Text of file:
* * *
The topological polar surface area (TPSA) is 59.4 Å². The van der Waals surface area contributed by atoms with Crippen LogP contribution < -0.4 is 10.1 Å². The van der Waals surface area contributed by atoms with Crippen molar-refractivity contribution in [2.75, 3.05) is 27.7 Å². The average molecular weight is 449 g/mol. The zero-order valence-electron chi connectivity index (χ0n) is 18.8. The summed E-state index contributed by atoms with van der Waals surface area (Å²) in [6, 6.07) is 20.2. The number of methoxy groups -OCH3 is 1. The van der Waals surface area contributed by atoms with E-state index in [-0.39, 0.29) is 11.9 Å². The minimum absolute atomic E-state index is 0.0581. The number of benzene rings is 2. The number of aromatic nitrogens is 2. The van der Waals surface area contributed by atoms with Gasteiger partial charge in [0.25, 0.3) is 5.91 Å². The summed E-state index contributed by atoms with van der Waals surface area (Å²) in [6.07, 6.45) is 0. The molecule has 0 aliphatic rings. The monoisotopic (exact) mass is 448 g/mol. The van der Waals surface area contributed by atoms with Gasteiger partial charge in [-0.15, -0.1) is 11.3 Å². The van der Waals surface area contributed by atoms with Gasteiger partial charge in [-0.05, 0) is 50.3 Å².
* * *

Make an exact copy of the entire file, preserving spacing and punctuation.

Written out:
The topological polar surface area (TPSA) is 59.4 Å². The van der Waals surface area contributed by atoms with Crippen LogP contribution < -0.4 is 10.1 Å². The van der Waals surface area contributed by atoms with Crippen molar-refractivity contribution in [2.75, 3.05) is 27.7 Å². The average molecular weight is 449 g/mol. The zero-order valence-electron chi connectivity index (χ0n) is 18.8. The summed E-state index contributed by atoms with van der Waals surface area (Å²) in [6, 6.07) is 20.2. The number of methoxy groups -OCH3 is 1. The van der Waals surface area contributed by atoms with E-state index in [-0.39, 0.29) is 11.9 Å². The minimum absolute atomic E-state index is 0.0581. The number of benzene rings is 2. The number of aromatic nitrogens is 2. The van der Waals surface area contributed by atoms with Gasteiger partial charge in [0.25, 0.3) is 5.91 Å². The summed E-state index contributed by atoms with van der Waals surface area (Å²) in [6.07, 6.45) is 0. The molecule has 0 aliphatic rings. The monoisotopic (exact) mass is 448 g/mol. The van der Waals surface area contributed by atoms with Gasteiger partial charge in [-0.15, -0.1) is 11.3 Å². The van der Waals surface area contributed by atoms with Gasteiger partial charge in [-0.05, 0) is 50.3 Å².